View Source Quote and unquote

This guide aims to introduce the meta-programming techniques available in Elixir. The ability to represent an Elixir program by its own data structures is at the heart of meta-programming. This chapter starts by exploring those structures and the associated quote/2 and unquote/1 constructs, so we can take a look at macros in the next guide, and finally build our own domain specific language.


The building block of an Elixir program is a tuple with three elements. For example, the function call sum(1, 2, 3) is represented internally as:

{:sum, [], [1, 2, 3]}

You can get the representation of any expression by using the quote/2 macro:

iex> quote do: sum(1, 2, 3)
{:sum, [], [1, 2, 3]}

The first element is the function name, the second is a keyword list containing metadata, and the third is the arguments list.

Operators are also represented as such tuples:

iex> quote do: 1 + 2
{:+, [context: Elixir, import: Kernel], [1, 2]}

Even a map is represented as a call to %{}:

iex> quote do: %{1 => 2}
{:%{}, [], [{1, 2}]}

Variables are represented using such triplets, with the difference that the last element is an atom, instead of a list:

iex> quote do: x
{:x, [], Elixir}

When quoting more complex expressions, we can see that the code is represented in such tuples, which are often nested inside each other in a structure resembling a tree. Many languages would call such representations an Abstract Syntax Tree (AST). Elixir calls them quoted expressions:

iex> quote do: sum(1, 2 + 3, 4)
{:sum, [], [1, {:+, [context: Elixir, import: Kernel], [2, 3]}, 4]}

Sometimes, when working with quoted expressions, it may be useful to get the textual code representation back. This can be done with Macro.to_string/1:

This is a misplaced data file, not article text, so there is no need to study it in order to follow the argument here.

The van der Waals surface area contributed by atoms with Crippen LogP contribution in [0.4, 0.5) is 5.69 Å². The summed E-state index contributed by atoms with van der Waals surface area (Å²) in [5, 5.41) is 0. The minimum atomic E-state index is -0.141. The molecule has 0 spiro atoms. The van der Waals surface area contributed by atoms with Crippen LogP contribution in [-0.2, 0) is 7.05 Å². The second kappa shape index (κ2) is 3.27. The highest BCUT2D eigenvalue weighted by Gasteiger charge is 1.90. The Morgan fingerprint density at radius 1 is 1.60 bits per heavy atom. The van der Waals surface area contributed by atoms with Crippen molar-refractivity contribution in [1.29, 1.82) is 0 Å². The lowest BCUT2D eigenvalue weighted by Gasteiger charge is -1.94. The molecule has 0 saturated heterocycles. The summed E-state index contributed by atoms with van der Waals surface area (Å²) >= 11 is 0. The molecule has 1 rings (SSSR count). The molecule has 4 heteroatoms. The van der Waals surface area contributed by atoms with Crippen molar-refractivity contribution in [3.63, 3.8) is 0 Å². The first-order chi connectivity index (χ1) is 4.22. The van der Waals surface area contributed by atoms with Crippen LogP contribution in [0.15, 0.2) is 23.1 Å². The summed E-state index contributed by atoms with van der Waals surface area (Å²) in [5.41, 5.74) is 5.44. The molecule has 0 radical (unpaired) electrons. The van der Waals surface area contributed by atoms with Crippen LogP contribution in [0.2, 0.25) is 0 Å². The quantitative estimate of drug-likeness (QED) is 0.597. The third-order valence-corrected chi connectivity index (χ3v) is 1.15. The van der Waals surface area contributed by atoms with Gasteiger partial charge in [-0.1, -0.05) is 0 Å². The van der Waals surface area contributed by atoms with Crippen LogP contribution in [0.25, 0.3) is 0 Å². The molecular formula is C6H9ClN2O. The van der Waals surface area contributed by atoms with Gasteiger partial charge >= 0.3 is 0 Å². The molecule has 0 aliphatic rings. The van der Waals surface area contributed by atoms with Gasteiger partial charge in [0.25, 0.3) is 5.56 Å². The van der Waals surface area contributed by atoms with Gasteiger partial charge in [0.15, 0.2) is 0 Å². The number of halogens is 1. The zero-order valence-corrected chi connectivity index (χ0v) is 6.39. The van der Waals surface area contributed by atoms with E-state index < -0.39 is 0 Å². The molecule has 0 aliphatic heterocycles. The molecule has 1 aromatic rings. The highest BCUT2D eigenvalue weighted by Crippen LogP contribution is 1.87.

iex> Macro.to_string(quote do: sum(1, 2 + 3, 4))
"sum(1, 2 + 3, 4)"

In general, the tuples above are structured according to the following format:

{atom | tuple, list, list | atom}
  • The first element is an atom or another tuple in the same representation;
  • The second element is a keyword list containing metadata, like numbers and contexts;
  • The third element is either a list of arguments for the function call or an atom. When this element is an atom, it means the tuple represents a variable.

Besides the tuple defined above, there are five Elixir literals that, when quoted, return themselves (and not a tuple). They are:

:sum         #=> Atoms
1.0          #=> Numbers
[1, 2]       #=> Lists
"strings"    #=> Strings
{key, value} #=> Tuples with two elements

Most Elixir code has a straight-forward translation to its underlying quoted expression. We recommend you try out different code samples and see what the results are. For example, what does String.upcase("foo") expand to? We have also learned that if(true, do: :this, else: :that) is the same as if true do :this else :that end. How does this affirmation hold with quoted expressions?